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The world recession

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Abstract

Although no new major shocks to the system of world energy supply, trade, and finance were felt in 1981, the present equilibrium is extremely delicate. Shock waves from previous upheavals continue to batter the economic and social structure. Analysis of economic insecurity cannot therefore be limited to the various sudden shocks and their immediate effects, but must also examine the deeper repercussions on the dynamism and the potential for adaptation of the different countries. In the following analysis of problems facing the different regions or countries, we shall try to illustrate what economic insecurity means in practice. In most cases, economic management has become more difficult than ever. Not only are the problems now more serious but they have to be tackled with policy instruments and within structures that have themselves become more fragile. The stage on which the economic actors have to try to make themselves heard is increasingly noisy and disorderly.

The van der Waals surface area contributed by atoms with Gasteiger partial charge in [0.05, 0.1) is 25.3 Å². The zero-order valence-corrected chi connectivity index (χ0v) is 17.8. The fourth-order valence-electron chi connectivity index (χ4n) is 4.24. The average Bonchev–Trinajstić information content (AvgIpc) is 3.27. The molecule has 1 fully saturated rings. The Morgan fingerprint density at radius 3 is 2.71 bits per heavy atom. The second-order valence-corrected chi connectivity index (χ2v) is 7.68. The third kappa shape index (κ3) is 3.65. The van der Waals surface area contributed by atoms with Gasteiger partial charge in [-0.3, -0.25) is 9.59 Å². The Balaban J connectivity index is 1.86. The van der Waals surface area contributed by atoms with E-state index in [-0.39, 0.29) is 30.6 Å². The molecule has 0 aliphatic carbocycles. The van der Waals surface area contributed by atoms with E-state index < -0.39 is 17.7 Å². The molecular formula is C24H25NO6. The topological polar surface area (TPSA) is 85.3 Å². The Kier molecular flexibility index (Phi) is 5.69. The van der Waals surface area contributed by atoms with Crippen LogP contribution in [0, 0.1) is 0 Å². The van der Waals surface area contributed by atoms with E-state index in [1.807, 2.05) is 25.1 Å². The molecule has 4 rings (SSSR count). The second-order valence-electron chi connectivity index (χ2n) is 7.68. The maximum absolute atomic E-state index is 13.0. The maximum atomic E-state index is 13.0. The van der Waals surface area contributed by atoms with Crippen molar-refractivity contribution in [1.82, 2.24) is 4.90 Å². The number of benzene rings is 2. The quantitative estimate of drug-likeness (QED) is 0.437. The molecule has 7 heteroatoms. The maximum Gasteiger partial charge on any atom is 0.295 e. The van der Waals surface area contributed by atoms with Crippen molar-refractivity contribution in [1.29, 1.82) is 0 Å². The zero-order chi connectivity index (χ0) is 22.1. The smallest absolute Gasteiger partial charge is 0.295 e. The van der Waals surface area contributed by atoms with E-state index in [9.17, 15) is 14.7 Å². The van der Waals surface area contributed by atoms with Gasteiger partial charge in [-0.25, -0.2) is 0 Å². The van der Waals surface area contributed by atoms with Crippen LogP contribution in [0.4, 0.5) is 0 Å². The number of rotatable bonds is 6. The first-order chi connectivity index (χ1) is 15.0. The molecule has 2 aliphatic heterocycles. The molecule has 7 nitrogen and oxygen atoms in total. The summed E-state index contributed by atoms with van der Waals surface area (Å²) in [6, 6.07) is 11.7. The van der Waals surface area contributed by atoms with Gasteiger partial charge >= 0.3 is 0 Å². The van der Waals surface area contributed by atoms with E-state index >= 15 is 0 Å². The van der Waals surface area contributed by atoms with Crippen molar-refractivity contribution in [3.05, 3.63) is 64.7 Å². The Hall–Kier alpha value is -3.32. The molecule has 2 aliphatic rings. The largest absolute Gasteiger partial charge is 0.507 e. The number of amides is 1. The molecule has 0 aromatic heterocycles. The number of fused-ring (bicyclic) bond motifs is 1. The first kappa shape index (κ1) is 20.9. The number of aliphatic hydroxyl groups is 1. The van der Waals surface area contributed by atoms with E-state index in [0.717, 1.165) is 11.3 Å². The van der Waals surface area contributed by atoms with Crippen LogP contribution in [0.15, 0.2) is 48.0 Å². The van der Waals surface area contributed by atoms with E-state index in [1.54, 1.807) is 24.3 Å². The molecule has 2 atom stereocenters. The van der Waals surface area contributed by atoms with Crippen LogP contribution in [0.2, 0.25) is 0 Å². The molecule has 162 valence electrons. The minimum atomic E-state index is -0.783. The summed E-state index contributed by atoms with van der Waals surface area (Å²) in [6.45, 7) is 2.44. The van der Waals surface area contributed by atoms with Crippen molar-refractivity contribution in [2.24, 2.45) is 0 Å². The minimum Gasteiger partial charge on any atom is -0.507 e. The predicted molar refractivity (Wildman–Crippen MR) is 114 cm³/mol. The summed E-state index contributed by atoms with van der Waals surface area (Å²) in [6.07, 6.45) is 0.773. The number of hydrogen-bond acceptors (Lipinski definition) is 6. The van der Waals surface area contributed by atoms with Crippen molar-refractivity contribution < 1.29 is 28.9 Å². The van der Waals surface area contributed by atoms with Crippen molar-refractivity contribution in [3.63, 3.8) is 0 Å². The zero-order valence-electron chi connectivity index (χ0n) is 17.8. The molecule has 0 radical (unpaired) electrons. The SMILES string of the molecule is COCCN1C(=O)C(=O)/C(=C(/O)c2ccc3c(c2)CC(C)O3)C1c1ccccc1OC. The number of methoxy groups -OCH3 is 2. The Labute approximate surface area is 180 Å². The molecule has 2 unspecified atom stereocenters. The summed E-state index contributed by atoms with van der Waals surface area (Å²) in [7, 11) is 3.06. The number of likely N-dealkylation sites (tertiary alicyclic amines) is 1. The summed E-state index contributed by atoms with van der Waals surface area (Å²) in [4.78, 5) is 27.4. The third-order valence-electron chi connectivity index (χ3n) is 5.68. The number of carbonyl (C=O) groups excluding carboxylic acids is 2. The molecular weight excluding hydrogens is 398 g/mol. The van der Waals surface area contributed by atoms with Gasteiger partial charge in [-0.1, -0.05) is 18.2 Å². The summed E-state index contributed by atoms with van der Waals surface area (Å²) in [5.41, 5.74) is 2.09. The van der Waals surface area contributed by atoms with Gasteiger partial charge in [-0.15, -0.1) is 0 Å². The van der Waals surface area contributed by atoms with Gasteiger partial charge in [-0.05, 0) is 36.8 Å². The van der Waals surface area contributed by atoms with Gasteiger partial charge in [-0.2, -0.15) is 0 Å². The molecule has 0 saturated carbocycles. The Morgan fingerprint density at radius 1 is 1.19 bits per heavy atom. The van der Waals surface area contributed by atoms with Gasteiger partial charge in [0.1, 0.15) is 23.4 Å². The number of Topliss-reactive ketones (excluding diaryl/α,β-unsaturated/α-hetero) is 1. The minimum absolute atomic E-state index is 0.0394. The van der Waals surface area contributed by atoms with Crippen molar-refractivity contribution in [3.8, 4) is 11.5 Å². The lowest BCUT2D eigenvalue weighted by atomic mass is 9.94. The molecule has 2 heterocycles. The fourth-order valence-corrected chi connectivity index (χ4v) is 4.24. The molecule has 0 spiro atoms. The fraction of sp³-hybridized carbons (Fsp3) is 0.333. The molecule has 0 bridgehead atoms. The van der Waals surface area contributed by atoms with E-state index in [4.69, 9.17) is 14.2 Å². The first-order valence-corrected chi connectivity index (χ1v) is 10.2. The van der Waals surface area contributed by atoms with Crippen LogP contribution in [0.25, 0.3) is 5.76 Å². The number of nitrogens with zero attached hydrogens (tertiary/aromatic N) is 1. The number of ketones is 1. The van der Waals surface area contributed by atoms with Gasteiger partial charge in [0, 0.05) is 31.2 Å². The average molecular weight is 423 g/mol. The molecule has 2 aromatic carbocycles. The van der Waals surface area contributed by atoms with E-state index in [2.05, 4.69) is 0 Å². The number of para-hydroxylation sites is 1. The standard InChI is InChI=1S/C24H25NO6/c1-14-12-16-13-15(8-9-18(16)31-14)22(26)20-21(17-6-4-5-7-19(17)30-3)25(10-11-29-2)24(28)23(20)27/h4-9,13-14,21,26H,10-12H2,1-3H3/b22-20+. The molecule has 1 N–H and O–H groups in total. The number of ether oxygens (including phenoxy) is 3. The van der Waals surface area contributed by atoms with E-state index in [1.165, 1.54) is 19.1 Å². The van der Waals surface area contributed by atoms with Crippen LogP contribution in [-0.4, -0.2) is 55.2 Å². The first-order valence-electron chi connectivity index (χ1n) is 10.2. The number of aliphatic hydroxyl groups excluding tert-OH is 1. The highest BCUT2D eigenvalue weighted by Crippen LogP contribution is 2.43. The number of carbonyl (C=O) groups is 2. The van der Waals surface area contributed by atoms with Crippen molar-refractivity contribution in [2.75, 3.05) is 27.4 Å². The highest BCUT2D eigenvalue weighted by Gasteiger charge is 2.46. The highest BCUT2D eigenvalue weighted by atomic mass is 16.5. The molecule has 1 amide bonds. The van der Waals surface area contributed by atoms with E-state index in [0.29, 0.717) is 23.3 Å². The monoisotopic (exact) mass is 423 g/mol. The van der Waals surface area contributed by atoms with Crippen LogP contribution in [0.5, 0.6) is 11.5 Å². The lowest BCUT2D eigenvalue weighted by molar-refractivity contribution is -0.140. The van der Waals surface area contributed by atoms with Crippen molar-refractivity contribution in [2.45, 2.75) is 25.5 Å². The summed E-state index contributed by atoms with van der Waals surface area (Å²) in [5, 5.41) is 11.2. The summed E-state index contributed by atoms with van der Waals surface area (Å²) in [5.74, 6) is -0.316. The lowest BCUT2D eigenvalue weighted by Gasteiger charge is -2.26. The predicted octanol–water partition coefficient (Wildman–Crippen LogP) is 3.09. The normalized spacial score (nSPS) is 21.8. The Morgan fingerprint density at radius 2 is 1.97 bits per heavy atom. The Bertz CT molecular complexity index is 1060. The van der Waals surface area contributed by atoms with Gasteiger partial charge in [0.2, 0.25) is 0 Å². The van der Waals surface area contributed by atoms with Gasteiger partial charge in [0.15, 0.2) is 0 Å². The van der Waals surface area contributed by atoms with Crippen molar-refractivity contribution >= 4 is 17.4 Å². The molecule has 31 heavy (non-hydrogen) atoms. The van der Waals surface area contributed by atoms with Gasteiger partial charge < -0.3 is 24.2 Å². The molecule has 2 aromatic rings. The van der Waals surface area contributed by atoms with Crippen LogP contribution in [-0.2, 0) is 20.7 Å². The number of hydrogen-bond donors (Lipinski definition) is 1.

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Notes

  1. 2.
    Philippe d’ Arvisenet and A. Lepas, “Situation et perspectives de l’economie beige,” Chronique de la SEDEIS, June 15, 1981Google Scholar
  2. 13.
    See Jacques Attali, “Sur la notion de crise,” in L’occident en desarroi, rupture d’un systeme economique, Xavier Greffe(ed.), Paris: Dunod, 1978, p. 37Google Scholar

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© Institut Français des Relations Internationales 1982

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